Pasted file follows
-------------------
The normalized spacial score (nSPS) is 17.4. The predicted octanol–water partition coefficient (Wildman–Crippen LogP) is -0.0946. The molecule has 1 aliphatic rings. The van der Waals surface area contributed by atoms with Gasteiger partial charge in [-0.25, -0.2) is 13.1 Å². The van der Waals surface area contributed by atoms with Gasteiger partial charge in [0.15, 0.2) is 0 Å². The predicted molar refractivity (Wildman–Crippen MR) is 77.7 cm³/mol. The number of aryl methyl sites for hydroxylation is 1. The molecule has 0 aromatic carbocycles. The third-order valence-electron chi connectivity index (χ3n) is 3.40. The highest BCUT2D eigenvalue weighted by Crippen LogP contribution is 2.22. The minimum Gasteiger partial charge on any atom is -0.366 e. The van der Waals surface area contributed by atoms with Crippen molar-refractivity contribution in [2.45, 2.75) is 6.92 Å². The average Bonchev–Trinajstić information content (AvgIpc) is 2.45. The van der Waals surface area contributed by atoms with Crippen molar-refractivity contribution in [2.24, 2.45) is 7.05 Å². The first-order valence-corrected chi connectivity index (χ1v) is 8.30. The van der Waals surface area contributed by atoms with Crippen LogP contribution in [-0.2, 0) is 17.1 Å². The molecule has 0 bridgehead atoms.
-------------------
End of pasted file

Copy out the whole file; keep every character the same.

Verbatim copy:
The normalized spacial score (nSPS) is 17.4. The predicted octanol–water partition coefficient (Wildman–Crippen LogP) is -0.0946. The molecule has 1 aliphatic rings. The van der Waals surface area contributed by atoms with Gasteiger partial charge in [-0.25, -0.2) is 13.1 Å². The van der Waals surface area contributed by atoms with Gasteiger partial charge in [0.15, 0.2) is 0 Å². The predicted molar refractivity (Wildman–Crippen MR) is 77.7 cm³/mol. The number of aryl methyl sites for hydroxylation is 1. The molecule has 0 aromatic carbocycles. The third-order valence-electron chi connectivity index (χ3n) is 3.40. The highest BCUT2D eigenvalue weighted by Crippen LogP contribution is 2.22. The minimum Gasteiger partial charge on any atom is -0.366 e. The van der Waals surface area contributed by atoms with Crippen molar-refractivity contribution in [2.45, 2.75) is 6.92 Å². The average Bonchev–Trinajstić information content (AvgIpc) is 2.45. The van der Waals surface area contributed by atoms with Crippen molar-refractivity contribution in [2.24, 2.45) is 7.05 Å². The first-order valence-corrected chi connectivity index (χ1v) is 8.30. The van der Waals surface area contributed by atoms with Crippen LogP contribution in [-0.2, 0) is 17.1 Å². The molecule has 0 bridgehead atoms.